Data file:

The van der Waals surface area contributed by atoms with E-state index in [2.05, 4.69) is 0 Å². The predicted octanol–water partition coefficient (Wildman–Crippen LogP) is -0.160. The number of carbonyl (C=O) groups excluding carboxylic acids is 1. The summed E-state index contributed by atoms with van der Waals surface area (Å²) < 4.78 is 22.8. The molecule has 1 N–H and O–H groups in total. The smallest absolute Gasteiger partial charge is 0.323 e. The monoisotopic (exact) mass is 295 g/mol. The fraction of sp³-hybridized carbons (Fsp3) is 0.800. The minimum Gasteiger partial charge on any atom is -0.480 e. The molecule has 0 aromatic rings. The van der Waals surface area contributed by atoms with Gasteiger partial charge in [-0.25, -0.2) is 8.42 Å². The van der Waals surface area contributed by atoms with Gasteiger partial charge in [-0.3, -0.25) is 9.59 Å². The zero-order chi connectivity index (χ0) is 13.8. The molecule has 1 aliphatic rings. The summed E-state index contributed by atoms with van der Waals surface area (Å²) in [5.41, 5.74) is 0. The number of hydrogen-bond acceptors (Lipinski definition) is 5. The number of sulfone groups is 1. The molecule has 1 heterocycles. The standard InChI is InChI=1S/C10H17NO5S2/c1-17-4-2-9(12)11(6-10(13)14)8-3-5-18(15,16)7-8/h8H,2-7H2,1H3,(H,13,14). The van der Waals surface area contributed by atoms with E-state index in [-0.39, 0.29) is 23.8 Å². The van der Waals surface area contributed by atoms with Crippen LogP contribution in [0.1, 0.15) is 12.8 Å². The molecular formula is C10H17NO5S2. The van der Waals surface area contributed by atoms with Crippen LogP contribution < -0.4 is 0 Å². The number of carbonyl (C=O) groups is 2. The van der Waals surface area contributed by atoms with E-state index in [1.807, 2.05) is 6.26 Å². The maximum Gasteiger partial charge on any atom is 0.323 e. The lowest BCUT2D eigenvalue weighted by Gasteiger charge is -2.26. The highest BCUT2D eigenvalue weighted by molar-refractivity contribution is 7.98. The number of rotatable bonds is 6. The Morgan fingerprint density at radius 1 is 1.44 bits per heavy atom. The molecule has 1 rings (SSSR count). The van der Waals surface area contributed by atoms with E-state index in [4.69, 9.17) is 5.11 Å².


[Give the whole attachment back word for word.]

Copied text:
The van der Waals surface area contributed by atoms with E-state index in [2.05, 4.69) is 0 Å². The predicted octanol–water partition coefficient (Wildman–Crippen LogP) is -0.160. The number of carbonyl (C=O) groups excluding carboxylic acids is 1. The summed E-state index contributed by atoms with van der Waals surface area (Å²) < 4.78 is 22.8. The molecule has 1 N–H and O–H groups in total. The smallest absolute Gasteiger partial charge is 0.323 e. The monoisotopic (exact) mass is 295 g/mol. The fraction of sp³-hybridized carbons (Fsp3) is 0.800. The minimum Gasteiger partial charge on any atom is -0.480 e. The molecule has 0 aromatic rings. The van der Waals surface area contributed by atoms with Gasteiger partial charge in [-0.25, -0.2) is 8.42 Å². The van der Waals surface area contributed by atoms with Gasteiger partial charge in [-0.3, -0.25) is 9.59 Å². The zero-order chi connectivity index (χ0) is 13.8. The molecule has 1 aliphatic rings. The summed E-state index contributed by atoms with van der Waals surface area (Å²) in [5.41, 5.74) is 0. The number of hydrogen-bond acceptors (Lipinski definition) is 5. The number of sulfone groups is 1. The molecule has 1 heterocycles. The standard InChI is InChI=1S/C10H17NO5S2/c1-17-4-2-9(12)11(6-10(13)14)8-3-5-18(15,16)7-8/h8H,2-7H2,1H3,(H,13,14). The van der Waals surface area contributed by atoms with E-state index in [-0.39, 0.29) is 23.8 Å². The van der Waals surface area contributed by atoms with Crippen LogP contribution in [0.1, 0.15) is 12.8 Å². The molecular formula is C10H17NO5S2. The van der Waals surface area contributed by atoms with Crippen LogP contribution < -0.4 is 0 Å². The number of carbonyl (C=O) groups is 2. The van der Waals surface area contributed by atoms with E-state index in [1.807, 2.05) is 6.26 Å². The maximum Gasteiger partial charge on any atom is 0.323 e. The lowest BCUT2D eigenvalue weighted by Gasteiger charge is -2.26. The highest BCUT2D eigenvalue weighted by molar-refractivity contribution is 7.98. The number of rotatable bonds is 6. The Morgan fingerprint density at radius 1 is 1.44 bits per heavy atom. The molecule has 1 rings (SSSR count). The van der Waals surface area contributed by atoms with E-state index in [4.69, 9.17) is 5.11 Å².